Fifty years after he helped his father build a fence around their house in Mountain View, Steve Jobs took his biographer Walter Isaacson to see it. Jobs skimmed his hand along one of the fence panels and told Isaacson the lesson his father instilled in him that day all those years ago. “He loved doing things right,” Jobs said as he directed Isaacson’s attention to the back of the fence. “He even cared about the look of the parts you couldn’t see.” A great carpenter, Jobs learned early, wouldn’t use an ugly piece of wood, even on the back of a drawer.
“Even though it faces the wall and nobody will ever see it. You’ll know it’s there, so you’re going to use a beautiful piece of wood on the back. For you to sleep well at night, the aesthetic, the quality, has to be carried all the way through.”
This was the defining characteristic of Jobs’ career and every product he brought into the world: craftsmanship. If you’re going to make something, Jobs’ father taught him, make it beautiful. That’s why even the insides of Apple computers—which 99.9% of customers will never see—have their own aesthetic. It’s why so many features on Apple computers, even the minor ones, seem oddly satisfying and intuitive.
This is a philosophy we try to follow at Daily Dad. While it’d be cheaper, for instance, to produce our medallions overseas, each medallion is handcrafted in the United States by a custom mint that has been operating in Minnesota since 1882. And over at Daily Stoic, our leather editions of The Daily Stoic and *The Obstacle is the Way* require an even more painstaking process.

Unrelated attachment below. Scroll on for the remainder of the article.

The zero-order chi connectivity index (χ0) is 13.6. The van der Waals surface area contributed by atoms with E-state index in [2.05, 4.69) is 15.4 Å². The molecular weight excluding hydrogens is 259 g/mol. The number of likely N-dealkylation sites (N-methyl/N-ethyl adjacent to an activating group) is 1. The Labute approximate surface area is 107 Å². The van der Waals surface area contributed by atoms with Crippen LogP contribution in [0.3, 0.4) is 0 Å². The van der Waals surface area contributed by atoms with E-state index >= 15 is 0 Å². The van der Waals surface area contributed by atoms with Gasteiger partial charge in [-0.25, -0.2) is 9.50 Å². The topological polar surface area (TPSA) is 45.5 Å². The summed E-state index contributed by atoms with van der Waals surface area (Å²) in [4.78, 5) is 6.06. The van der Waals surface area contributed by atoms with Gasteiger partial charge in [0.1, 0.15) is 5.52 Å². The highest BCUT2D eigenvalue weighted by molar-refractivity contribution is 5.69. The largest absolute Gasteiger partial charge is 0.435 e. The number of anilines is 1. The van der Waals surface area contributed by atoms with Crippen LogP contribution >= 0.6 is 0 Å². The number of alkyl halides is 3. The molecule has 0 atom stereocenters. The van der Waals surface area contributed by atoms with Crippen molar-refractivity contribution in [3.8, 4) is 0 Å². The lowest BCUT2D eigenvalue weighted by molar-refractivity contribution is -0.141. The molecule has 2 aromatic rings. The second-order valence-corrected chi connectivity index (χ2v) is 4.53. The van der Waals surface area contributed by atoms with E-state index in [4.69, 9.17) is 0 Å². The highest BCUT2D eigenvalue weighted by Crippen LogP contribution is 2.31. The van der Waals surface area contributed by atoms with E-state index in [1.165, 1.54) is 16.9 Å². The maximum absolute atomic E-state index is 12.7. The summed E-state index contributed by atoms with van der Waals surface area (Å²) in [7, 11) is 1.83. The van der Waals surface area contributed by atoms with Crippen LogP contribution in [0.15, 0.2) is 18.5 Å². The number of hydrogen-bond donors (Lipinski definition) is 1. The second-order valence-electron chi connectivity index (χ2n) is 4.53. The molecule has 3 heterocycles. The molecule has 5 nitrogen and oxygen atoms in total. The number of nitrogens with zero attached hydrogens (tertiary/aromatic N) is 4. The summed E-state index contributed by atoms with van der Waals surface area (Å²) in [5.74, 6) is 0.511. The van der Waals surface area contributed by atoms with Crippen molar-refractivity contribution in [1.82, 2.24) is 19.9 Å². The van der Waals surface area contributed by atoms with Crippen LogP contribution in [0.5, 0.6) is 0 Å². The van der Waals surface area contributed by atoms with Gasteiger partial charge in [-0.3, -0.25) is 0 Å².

We found the best Bible manufacturer in the United States and worked with them to produce editions with a gold foil-stamped cover, gilded-edge pages printed on premium-grade paper at their factory in Belarus. We found a great designer to create the custom illustrations that delineate each section. They take months to produce. It takes months to watch as they travel by container ship across the Atlantic Ocean to the Gulf of Mexico and into the Port of New Orleans. Finally, we track with bated breath as the books travel up the Mississippi River to Chicago, where they were then packaged with the letter-pressed note signed by Ryan Holiday.
The point is: If you’re going to do something, you should do it right. If you’re going to make something, make it beautiful. This is an important lesson not just for business, but also for life. It’s a lesson we should instill in our kids in the way Jobs’ dad instilled it in him. We only get one go at this thing called existence. We can’t let them do it shoddily. We have to show them what happens when you take the time to do things right. We have to encourage them to be a craftsman, to care even about the things no one sees, to become a master…in all that they do.